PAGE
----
Romeo and Juliet told in a hip-hop style

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TAKE the classic Shakespeare text of Romeo & Juliet, add some West Side Story vibes, a breakdancin,' hip-hoppin' soundtrack, dancers/actors from Philadelphia, some rappin,' street slang, poetry and freestyle mixin' and whatcha get?

The totally mind-blowingly, energetic, thoroughly contemporary, off-the-wall production that is Rome & Jewels at The Peacock Theatre in London's Covent Garden. 70% dance and 30% spoken word/rhymin' street slang, the themes are communicated and danced to a mesmerised audience.

"I thought my brain was conditioned to a set structure for such works as Romeo & Juliet," explained show director Rennie Harris, when revealing that he had originally chosen to create a contemporary version of West Side Story rather than attempt to interpret a Shakespearian text.

However, while elements of West Side Story are evident in Rome & Jewels - notably through the street confrontations and dancing - Harris' creative direction took on a different route when he saw Baz Luhrmann's film adaptation of Romeo & Juliet, which inspired him and spurred him to use and deviate from the text.

He decided to take Luhrmann's contemporary setting further, making the focus more street and raw, close to his African-American roots in Philadelphia, with a real urban setting. Hence, the gang turf wars between the B-Boyin' Capulets and the hip-hoppin' Monster Q's (Montagues), replace the main focus of romantic love, to delve a little deeper into who the Rome & Jewels are, what they mean to each other and explore the harsh realities of ghetto life - gang rivalries and loyalties, status, obsession with possessions, friendships and love.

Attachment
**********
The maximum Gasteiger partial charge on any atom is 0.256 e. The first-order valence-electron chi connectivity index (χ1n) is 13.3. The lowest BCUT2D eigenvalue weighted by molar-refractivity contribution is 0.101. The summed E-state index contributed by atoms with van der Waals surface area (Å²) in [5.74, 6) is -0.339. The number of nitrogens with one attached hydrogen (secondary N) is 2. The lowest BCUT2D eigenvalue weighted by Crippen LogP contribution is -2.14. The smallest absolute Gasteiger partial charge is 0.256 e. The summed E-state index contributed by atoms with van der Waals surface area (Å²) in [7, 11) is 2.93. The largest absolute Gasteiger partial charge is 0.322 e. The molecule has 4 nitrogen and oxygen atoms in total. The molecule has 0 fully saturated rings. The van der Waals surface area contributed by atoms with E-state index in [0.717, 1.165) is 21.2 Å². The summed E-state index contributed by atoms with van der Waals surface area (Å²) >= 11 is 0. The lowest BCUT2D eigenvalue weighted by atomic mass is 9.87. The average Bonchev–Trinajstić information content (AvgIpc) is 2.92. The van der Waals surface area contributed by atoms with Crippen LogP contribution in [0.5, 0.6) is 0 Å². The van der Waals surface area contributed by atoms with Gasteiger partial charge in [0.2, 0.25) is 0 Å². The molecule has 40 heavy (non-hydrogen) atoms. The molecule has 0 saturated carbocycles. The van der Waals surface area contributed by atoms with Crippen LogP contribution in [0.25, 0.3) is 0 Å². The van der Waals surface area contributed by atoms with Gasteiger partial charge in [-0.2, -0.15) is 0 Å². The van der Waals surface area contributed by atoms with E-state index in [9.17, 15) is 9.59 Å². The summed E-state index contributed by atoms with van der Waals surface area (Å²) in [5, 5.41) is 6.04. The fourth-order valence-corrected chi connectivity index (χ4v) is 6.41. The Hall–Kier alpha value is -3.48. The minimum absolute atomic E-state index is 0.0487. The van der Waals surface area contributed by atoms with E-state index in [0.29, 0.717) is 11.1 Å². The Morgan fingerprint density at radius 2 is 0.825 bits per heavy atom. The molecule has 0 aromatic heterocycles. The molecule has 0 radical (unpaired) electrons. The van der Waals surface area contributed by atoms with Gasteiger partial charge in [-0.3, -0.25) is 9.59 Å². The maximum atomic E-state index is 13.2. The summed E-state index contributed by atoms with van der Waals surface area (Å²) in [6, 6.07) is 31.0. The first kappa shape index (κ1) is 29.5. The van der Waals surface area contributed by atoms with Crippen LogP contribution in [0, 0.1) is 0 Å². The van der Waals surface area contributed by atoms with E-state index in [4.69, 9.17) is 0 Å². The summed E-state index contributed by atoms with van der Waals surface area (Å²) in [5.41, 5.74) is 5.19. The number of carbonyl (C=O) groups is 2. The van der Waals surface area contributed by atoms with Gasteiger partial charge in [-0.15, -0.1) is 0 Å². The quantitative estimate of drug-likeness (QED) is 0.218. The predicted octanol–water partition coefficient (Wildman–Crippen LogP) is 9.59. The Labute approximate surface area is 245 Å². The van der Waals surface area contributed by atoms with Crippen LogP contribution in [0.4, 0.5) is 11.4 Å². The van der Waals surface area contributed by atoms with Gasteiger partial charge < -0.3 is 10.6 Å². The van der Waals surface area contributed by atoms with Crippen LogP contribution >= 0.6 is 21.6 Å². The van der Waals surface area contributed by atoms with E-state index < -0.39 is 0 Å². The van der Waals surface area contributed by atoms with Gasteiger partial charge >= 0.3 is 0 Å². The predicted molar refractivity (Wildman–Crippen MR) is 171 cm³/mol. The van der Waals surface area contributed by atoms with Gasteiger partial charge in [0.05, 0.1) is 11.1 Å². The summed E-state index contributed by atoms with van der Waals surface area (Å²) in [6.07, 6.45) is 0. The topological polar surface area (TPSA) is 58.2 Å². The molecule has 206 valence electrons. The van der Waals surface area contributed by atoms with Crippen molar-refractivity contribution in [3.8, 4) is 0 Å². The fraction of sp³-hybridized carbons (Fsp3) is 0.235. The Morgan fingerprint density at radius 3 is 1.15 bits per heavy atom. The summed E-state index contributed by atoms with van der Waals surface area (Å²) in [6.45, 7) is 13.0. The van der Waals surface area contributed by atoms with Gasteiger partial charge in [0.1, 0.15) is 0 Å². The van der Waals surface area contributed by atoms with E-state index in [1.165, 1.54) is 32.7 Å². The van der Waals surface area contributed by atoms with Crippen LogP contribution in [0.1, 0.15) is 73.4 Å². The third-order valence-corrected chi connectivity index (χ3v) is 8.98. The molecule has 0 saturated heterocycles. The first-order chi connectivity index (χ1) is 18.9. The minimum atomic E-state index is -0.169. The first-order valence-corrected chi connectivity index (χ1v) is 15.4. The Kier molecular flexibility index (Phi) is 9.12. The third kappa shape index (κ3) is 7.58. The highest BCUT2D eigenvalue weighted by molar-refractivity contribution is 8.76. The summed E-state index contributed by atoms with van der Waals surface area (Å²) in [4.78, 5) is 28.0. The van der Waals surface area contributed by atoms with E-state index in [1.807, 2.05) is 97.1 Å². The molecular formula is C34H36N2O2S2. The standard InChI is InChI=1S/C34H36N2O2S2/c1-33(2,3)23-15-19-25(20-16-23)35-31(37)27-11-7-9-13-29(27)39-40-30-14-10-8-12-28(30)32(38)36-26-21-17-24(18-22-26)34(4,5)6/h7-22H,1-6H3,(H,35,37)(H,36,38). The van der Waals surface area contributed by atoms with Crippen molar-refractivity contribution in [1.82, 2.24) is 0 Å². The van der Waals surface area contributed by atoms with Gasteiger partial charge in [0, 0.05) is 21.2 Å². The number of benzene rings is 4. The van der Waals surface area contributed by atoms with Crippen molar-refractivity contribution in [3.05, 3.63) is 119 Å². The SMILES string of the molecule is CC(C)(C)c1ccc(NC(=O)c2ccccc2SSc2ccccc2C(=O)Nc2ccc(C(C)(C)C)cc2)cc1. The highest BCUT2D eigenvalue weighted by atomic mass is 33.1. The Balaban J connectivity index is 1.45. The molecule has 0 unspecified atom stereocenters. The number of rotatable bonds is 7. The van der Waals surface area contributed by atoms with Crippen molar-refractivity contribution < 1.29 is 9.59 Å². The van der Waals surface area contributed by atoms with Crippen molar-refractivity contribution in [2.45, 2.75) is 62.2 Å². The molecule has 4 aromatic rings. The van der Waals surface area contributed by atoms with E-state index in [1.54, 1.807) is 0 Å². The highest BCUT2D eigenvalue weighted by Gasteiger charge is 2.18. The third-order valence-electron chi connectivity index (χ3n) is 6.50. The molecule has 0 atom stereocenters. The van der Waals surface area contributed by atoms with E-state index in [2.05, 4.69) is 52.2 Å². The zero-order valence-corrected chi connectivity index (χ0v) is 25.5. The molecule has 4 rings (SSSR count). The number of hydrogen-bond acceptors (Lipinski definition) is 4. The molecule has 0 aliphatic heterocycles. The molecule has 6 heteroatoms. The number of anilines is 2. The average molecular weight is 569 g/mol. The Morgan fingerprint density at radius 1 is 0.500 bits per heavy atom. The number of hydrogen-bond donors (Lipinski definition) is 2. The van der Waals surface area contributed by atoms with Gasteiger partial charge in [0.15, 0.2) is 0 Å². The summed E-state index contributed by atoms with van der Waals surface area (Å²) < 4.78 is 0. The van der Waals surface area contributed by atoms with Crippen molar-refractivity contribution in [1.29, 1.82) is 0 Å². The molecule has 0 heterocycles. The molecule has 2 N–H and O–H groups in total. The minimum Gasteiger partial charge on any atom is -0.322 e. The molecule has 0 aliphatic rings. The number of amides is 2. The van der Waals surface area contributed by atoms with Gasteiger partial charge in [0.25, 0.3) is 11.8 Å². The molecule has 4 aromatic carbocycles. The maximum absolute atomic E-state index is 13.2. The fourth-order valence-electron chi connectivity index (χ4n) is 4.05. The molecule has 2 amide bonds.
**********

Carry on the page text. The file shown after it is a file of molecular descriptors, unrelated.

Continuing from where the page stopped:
Harris, an idolised pioneer in hip hop circles, lives and breathes his passion for street dance - for its freedom of expression, freedom from social constraints, and its power and intensity.

So, it seemed completely logical for him to use hip hop and break dancin' as a way of communicating the themes with overwhelming impact, using gifted dancers straight from their home streets of Philadelphia who were encouraged to join Harris' Dance Company, 'Pure Movement', as a means of channelling their energies and frustrations into artistic interpretation instead of through violence.

Through Harris' opportunities, many have worked with the likes of Chuck Davis, Ron Brown, Rosie Perez, LL Cool J, Kool and the Gang, Tuff crew, Da Brat, Deelite, Lil' Kim and Maurice Hines, to name but a few.

As a result, all of the dancing in Rome and Jewels is absolutely breathtaking and excellently choreographed to a live hip hop/break beat soundtrack, rapped by DJ Mizz, mixed 'n' scratched by DJ Cisum (aka Larry D fowler Jr of group NAME) and DJ Evil Tracey (aka Tracey Thomas) who's worked with the likes of Grand Wizard Rasheen, starred in the old Skool hip hop alliance, and opened for several international acts including Busta Rhymes and Wu Tang.

The mixing is very impressive and a 10-minute live session was really appreciated by the frenzied audience, together with a cutting edge black & white screen zooming in on their skills, amidst a montage of street images.

For me, two of the dance scenes were absolutely spine-tinglingly intoxicating. The first, a perfectly-timed, rhythmic, energised routine to Portishead's 'Numb', which is pumped to the max, with eerie smoky and lighting effects adding to the impact.